In a memo posted online, the Democratic Congressional Campaign Committee called Laura Moser a "Washington insider" and blasted her comments published in a 2014 Washingtonian magazine article. Moser said she'd "rather have her teeth pulled out" than live in Paris, Texas. Party aides say the comments would be used by Republicans to make Moser unelectable in the 7th Congressional District, but their intervention has miffed Texas Democrats, including some of her opponents.

    Liberal groups also have cried foul. Moser is running to the left of other leading candidates, and Our Revolution, Sen. Bernie Sanders' political organization, endorsed her in the wake of the DCCC memo.

    The battle is sure to intensify if Moser qualifies for an expected runoff.

    Three Texas congressional seats — the 7th District in metro Houston, the 23rd District from San Antonio across border country and the 32nd District near Dallas-Fort Worth — are among the 23 Republican-held seats nationally that sided with Hillary Clinton over Trump in the 2016 presidential race.

    Democrats need to flip 24 GOP-seats to reclaim a majority in the U.S. House.

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    The Houston seat is likely headed to a runoff. The question is whether Moser, the liberal criticized by national Democrats, is among the two candidates. The San Antonio-border country seat could yield a runoff, as well, between Gina Ortiz Jones, an Air Force veteran, and Jay Hulings, a former federal prosecutor.

    Jones' backers include one-time gubernatorial candidate Wendy Davis and the pro-choice Democratic group Emily's List. Hulings is backed by the No. 2 House Democrat, Steny Hoyer, along with fellow San Antonians Rep. Joaquin Castro and former Obama Cabinet member Julian Castro.

    O'Rourke and Cruz aren't on the same Senate ballot yet, but the primary will be the first test of their standing ahead of their almost certain Senate matchup in November.

    The Democratic congressman outraised the Republican senator in the last quarter of 2017 and has touted his candidacy's grassroots appeal for Texas Democrats who haven't had much to cheer about lately. Cruz, who has nominal primary opposition himself, isn't taking the race lightly, however. The senator also is using his stature with endorsements in several of the 21 contested Republican House primaries.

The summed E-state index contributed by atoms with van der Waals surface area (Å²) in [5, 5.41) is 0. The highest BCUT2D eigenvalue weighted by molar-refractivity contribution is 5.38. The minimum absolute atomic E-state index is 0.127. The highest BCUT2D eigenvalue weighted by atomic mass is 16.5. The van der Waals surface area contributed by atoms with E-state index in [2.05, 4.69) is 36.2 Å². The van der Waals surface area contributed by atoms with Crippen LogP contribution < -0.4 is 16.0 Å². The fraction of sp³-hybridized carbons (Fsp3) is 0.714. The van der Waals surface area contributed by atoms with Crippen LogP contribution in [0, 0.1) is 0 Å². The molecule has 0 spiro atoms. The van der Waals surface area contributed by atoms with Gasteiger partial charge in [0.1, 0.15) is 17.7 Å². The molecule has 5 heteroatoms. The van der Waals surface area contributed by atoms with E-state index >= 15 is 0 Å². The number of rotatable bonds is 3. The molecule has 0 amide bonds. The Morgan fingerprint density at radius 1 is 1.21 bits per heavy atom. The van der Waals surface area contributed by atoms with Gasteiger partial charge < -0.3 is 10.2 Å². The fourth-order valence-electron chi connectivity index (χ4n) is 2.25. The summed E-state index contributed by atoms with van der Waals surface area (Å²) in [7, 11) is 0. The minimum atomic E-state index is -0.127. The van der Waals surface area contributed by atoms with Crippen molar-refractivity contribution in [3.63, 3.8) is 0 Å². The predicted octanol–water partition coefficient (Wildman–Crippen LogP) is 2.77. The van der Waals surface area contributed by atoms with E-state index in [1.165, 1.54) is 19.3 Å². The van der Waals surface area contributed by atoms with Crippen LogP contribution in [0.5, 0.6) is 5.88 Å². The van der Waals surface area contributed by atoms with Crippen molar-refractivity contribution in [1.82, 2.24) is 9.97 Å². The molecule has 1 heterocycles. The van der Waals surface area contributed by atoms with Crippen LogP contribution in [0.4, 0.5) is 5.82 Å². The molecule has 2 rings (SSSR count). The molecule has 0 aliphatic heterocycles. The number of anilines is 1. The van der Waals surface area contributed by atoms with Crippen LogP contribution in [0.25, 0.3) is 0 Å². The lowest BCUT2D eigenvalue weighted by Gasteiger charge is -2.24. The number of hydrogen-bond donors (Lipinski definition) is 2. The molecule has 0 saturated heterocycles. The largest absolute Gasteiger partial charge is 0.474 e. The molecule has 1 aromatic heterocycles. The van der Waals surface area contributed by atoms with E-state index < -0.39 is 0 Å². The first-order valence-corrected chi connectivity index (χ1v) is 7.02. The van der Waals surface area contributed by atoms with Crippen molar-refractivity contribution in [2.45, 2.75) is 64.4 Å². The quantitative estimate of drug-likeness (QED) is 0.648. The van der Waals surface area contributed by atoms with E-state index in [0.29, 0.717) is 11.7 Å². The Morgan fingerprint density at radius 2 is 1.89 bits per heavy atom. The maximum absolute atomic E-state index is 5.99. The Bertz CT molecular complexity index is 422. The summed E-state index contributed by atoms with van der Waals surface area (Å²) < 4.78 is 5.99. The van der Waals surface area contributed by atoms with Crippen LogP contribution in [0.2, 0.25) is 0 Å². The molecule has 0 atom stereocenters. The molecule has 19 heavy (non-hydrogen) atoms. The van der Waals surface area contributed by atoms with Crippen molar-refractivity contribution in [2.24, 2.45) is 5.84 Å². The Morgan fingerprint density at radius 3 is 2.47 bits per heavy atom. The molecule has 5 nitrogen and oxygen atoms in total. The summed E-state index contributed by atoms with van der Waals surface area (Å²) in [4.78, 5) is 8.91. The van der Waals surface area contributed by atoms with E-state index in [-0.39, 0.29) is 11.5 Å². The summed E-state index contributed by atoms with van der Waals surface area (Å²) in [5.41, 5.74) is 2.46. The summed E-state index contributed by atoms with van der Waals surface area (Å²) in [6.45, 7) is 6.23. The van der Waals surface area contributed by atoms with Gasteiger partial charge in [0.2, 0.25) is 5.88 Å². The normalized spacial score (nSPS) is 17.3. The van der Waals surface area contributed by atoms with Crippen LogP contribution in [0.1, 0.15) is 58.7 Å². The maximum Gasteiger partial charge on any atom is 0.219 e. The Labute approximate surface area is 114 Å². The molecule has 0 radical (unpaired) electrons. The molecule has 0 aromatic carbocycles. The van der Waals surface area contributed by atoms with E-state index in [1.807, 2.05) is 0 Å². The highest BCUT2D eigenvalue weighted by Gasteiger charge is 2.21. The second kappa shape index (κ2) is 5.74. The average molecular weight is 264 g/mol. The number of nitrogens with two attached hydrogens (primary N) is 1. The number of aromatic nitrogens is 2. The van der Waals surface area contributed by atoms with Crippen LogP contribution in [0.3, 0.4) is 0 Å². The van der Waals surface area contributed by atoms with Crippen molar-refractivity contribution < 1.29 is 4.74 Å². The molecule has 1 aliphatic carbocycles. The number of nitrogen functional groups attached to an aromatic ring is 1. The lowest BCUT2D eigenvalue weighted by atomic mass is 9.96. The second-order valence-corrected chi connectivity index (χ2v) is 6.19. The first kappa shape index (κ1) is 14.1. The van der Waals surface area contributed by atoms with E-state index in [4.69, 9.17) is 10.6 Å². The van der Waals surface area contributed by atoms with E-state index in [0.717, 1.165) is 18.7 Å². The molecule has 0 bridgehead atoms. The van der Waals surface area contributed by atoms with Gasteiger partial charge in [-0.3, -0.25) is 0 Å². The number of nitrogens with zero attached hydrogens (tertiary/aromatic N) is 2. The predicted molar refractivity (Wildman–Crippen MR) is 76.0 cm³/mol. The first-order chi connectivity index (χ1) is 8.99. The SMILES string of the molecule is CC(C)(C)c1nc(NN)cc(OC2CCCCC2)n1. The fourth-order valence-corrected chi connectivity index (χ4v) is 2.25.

While it's not an absolute harbinger of November, it will be worth checking O'Rourke's vote totals compared to Cruz's to see what kind of gap exists ahead of their fall campaign.

    Texas has eight sitting House members who are not seeking re-election, meaning the state with the second-largest delegation will be losing some key experience and leadership in Washington from its Republican majority.

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    The outgoing lawmakers include Sam Johnson, the 87-year-old Vietnam veteran and member of the House Ways and Means Committee; Jeb Hensarling, 60, who chairs the House Financial Services Committee; Lamar Smith, 69, who heads the House Science, Space and Technology Committee; and Poe, who has been in Congress since 2005.

    Each of them hails from solidly Republican districts, but they could be replaced by even more conservative nominees. Both Hensarling and Smith were being term-limited out of their chairmanships but were well positioned to continue exerting veteran House influence had they stayed.

    Associated Press writer Jim Vertuno contributed to this report.